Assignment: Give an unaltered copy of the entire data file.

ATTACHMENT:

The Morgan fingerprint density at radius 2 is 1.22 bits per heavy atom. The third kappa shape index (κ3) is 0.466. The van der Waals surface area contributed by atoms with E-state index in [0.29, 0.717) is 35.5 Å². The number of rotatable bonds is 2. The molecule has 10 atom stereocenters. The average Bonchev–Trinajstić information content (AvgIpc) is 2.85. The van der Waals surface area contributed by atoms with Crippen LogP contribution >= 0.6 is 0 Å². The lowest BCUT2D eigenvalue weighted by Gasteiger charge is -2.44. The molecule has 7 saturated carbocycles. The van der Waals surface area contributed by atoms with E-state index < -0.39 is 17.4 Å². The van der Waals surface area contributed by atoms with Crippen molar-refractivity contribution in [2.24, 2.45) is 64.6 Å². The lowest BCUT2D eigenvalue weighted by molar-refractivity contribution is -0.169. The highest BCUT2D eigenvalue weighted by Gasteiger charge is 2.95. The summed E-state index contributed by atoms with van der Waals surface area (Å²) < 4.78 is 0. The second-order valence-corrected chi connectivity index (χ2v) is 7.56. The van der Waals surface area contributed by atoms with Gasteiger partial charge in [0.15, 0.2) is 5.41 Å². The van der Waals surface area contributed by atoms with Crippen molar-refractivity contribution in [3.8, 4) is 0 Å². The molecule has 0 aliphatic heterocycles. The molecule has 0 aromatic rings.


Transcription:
The Morgan fingerprint density at radius 2 is 1.22 bits per heavy atom. The third kappa shape index (κ3) is 0.466. The van der Waals surface area contributed by atoms with E-state index in [0.29, 0.717) is 35.5 Å². The number of rotatable bonds is 2. The molecule has 10 atom stereocenters. The average Bonchev–Trinajstić information content (AvgIpc) is 2.85. The van der Waals surface area contributed by atoms with Crippen LogP contribution >= 0.6 is 0 Å². The lowest BCUT2D eigenvalue weighted by Gasteiger charge is -2.44. The molecule has 7 saturated carbocycles. The van der Waals surface area contributed by atoms with E-state index < -0.39 is 17.4 Å². The van der Waals surface area contributed by atoms with Crippen molar-refractivity contribution in [2.24, 2.45) is 64.6 Å². The lowest BCUT2D eigenvalue weighted by molar-refractivity contribution is -0.169. The highest BCUT2D eigenvalue weighted by Gasteiger charge is 2.95. The summed E-state index contributed by atoms with van der Waals surface area (Å²) < 4.78 is 0. The second-order valence-corrected chi connectivity index (χ2v) is 7.56. The van der Waals surface area contributed by atoms with Gasteiger partial charge in [0.15, 0.2) is 5.41 Å². The van der Waals surface area contributed by atoms with Crippen molar-refractivity contribution in [3.8, 4) is 0 Å². The molecule has 0 aliphatic heterocycles. The molecule has 0 aromatic rings.